Local News

Advocacy Group Supports Diversity in Wake Schools

Posted February 14, 2008

— An advocacy group is supporting a Wake County Public School System policy on diversity and socio-economic balance in schools.

The school board has come under criticism for its decision to reassign more than 6,000 students, about 20 percent of whom school leaders say are being moved to balance diversity.

In a report released Thursday, the Wake Education Partnership says diverse student populations can have a positive impact on the academic success of children by redistributing students who are eligible to receive free or reduced-price lunches and who perform below grade level on end-of-grade tests

“Wake Education Partnership believes that maintaining socio-economic balance in schools is fundamental to maintaining high standards and quality in all our schools,” said Dr. Ann Denlinger, its president. “All children deserve excellence in public education, and socio-economic balance helps ensure that.” Denlinger is former Durham Public Schools superintendent.

Wake Education Partnership stopped short of saying that reassignment is necessarily the best way to achieve diversity.

"And then, I think what you then start thinking about: Is reassignment the right way or are there other ways to do the same thing better to accomplish diversity in schools?" said Jay Silver, the partnership's president-elect. "It just gives you just a little bit different perspective."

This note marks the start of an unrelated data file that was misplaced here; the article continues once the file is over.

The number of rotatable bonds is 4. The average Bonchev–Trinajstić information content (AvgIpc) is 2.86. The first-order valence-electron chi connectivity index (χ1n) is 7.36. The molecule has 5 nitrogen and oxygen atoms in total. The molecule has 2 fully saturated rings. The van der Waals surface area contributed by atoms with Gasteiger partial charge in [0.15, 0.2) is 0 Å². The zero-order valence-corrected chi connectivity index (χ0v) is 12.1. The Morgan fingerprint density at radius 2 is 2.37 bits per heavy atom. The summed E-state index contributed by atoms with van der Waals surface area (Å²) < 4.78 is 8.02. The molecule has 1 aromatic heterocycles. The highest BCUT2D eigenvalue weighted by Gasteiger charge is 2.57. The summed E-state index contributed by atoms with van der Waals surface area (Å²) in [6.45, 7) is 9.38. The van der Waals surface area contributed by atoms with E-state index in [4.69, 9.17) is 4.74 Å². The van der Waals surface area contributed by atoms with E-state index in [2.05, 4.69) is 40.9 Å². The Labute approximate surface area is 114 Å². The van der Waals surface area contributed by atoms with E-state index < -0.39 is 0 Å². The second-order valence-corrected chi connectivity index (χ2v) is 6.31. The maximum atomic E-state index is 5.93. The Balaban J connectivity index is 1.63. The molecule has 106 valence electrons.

Many parents say they support diversity but don't support busing students to schools that are sometimes more than a half-hour ride away.

"I think it's a numbers game, and it makes all our schools look like their scores are good, but how are we impacting the individual child? said parent Patricia Danielsen.

"I actually like neighborhood schools," she continued. "I think the braver thing to do is where neighborhoods are not doing well – go in there and put (in) the resources to make those schools better."

Wake Education Partnership say studies nationwide show children who attend socio-economically balanced schools, as a whole, achieve at higher levels.

The group has a historical commitment to calling on the Wake County Public School System to maintain balance in its schools.


This story is closed for comments.

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  • buckeye1 Feb 20, 2008

    I am all for trying to balance schools, but the system has gone about this the wrong way for way to many years and it really does not work. I am against home schooling as I already pay for my childs education for a system that needs to be fixed. If they just spent the $ used in bussing students into their actual job of EDUCATING them then we ALL might be a little happier. I believe that we, the parents, need to figure out a way to demonstrate that WE have had enough of the way our children are neglected, the way they waste tax $, and the way that the WCPSS is broken. I propose a boycott of this reassignment. Send your child to their local school. Keep doing this, they cannot deny them education. Maybe they will get this message as they continue to run empty busses. This may not be the best solution but it is sure to get some real attention and something has got to be done. I am open to any other suggestions that will get some results.

  • Not_So_Dumb Feb 15, 2008

    Garnerwolf1 - I am not unhappy with my district rep. I am unhappy with the other 8 that I cannot vote for and cannot run against yet get to decide what happens to my kids!

  • whatelseisnew Feb 15, 2008